GOB warned Santander Sugar to abide by the laws of Belize or risk losing its EPZ status
BELIZE CITY, Thurs. June 14, 2018– Today, Thursday, the Government Press Office issued a press release saying that based on its findings, there is no shortage of sugar in the domestic market and that the Export Processing Zone Committee (EPZC) had decided not to grant a waiver to the Spanish multinational company, Santander Sugar Limited, to sell sugar on the local market.
Not only that: the EPZC had “decided to impose the maximum fine applicable under the EPZ Act” on Santander for “several violations” the company had committed.
Santander Sugar recently created controversy when it reconfigured its factory to produce plantation white sugar and brown sugar that it unleashed on the local market without the necessary permission from the relevant authorities.
After it was busted, Santander issued a cagey press release, saying that it was conducting market research to see what the CARICOM market would accept, and also that the company wanted to be given a slice of the local sugar market.
Santander’s action sparked immediate reaction from the sugar producers in the Orange Walk District, and provoked the three cane farmer associations in the north to fire off a joint letter to the Minister of Agriculture, demanding answers to Santander’s incursion into the local market, and demanding a meeting with Agricultural Minister, Senator Godwin Hulse.
The government press release said the Export Processing Zone Committee (EPZC) met on Tuesday, June 12, to consider two items: (1), “a request made by Santander Sugar Limited, a Belizean EPZ Company, for a waiver to be granted allowing the company to sell approximately 5,000 tons of direct consumption sugar and 2,000 tons of molasses in the domestic market; and (2) violations committed under the Export Processing Zone Act, Chapter 280, Substantive Laws of Belize, by Santander Sugar Ltd.”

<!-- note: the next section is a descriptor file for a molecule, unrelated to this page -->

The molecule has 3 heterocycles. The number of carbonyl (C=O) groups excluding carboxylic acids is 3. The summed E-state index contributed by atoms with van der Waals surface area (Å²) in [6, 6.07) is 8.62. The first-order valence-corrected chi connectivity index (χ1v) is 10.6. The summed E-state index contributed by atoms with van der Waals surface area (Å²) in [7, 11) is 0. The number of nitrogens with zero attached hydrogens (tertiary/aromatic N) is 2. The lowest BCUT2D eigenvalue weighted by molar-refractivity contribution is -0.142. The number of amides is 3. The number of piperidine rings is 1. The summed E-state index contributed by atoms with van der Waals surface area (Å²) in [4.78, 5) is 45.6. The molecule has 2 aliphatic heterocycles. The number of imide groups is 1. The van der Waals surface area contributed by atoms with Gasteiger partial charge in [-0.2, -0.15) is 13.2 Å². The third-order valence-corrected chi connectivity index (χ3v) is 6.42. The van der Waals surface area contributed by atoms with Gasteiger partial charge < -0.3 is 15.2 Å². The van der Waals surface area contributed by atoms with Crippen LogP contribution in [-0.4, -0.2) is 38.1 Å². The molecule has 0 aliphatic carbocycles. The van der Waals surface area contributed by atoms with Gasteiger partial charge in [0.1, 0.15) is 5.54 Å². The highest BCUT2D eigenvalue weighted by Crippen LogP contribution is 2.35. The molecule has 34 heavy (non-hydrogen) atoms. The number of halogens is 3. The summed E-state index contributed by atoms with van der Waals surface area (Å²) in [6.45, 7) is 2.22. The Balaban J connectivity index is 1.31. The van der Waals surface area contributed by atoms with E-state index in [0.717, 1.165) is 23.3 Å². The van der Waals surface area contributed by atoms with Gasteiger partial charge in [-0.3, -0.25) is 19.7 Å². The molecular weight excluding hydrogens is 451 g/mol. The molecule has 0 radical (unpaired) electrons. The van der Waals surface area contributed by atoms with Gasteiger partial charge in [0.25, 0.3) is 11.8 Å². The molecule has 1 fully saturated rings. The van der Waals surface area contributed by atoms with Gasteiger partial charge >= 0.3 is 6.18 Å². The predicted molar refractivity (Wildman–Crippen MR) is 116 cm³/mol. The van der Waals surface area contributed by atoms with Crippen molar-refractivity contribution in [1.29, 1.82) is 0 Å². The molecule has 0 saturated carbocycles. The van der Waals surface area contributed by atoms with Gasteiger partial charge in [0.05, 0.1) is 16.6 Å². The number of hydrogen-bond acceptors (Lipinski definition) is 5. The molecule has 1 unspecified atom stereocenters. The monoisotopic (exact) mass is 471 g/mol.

In considering the Santander request for a waiver, the committee said it looked at three different criteria: “Will the waiver aid the economic development of Belize? Will it relieve a shortage of sugar in the domestic market? Does it otherwise seem to be in the interest of Belize?”
To arrive at its conclusion, the committee said it accessed information from stakeholders, including “the Ministry of Agriculture, Belize Sugar Industries Ltd., Santander Sugar Limited, Belize Cane Producers Association, Progressive Sugar Cane Producers Association, Corozal Sugar Cane Producers Association (CSCPA), and various national manufacturers.”
Based on its findings, the EPZC concluded, “…there is not any shortage of sugar in the domestic market. Based on this, and other findings of the assessment report, the EPZC decided that market conditions do not warrant the waiver at this time, and hence, the committee was unable to favorably consider Santander’s request to sell sugar and molasses in the local market at this time.”
The release added that the EPZC also looked at several violations by Santander Sugar “…under its Certificate of Compliance and Operations Contract, and in consultation with the Attorney General’s Ministry, decided to impose the maximum fine applicable under the EPZ Act.
“Further to the fine, the Ministry of Investment, Trade, and Commerce has formally notified the company of the need to abide by all the Laws of Belize, and that any further infractions can result in the revocation of its EPZ status.”
(Ed. NOTE: Section 10. (1) of the EXPORT PROCESSING ZONE ACT CHAPTER 280 REVISED EDITION 2003, states: “Where the Ministry finds that a violation has occurred it shall impose a fine of $500 for a first offence, and $1,000 for a second offence…If the Ministry finds that a pattern of such continuing violations has occurred and that the alleged violator will not comply with applicable requirements in the future, it may after proper notice and hearing revoke the Certificate of Compliance and the business will then cease to be eligible for any of the benefits under the EPZ Act.”)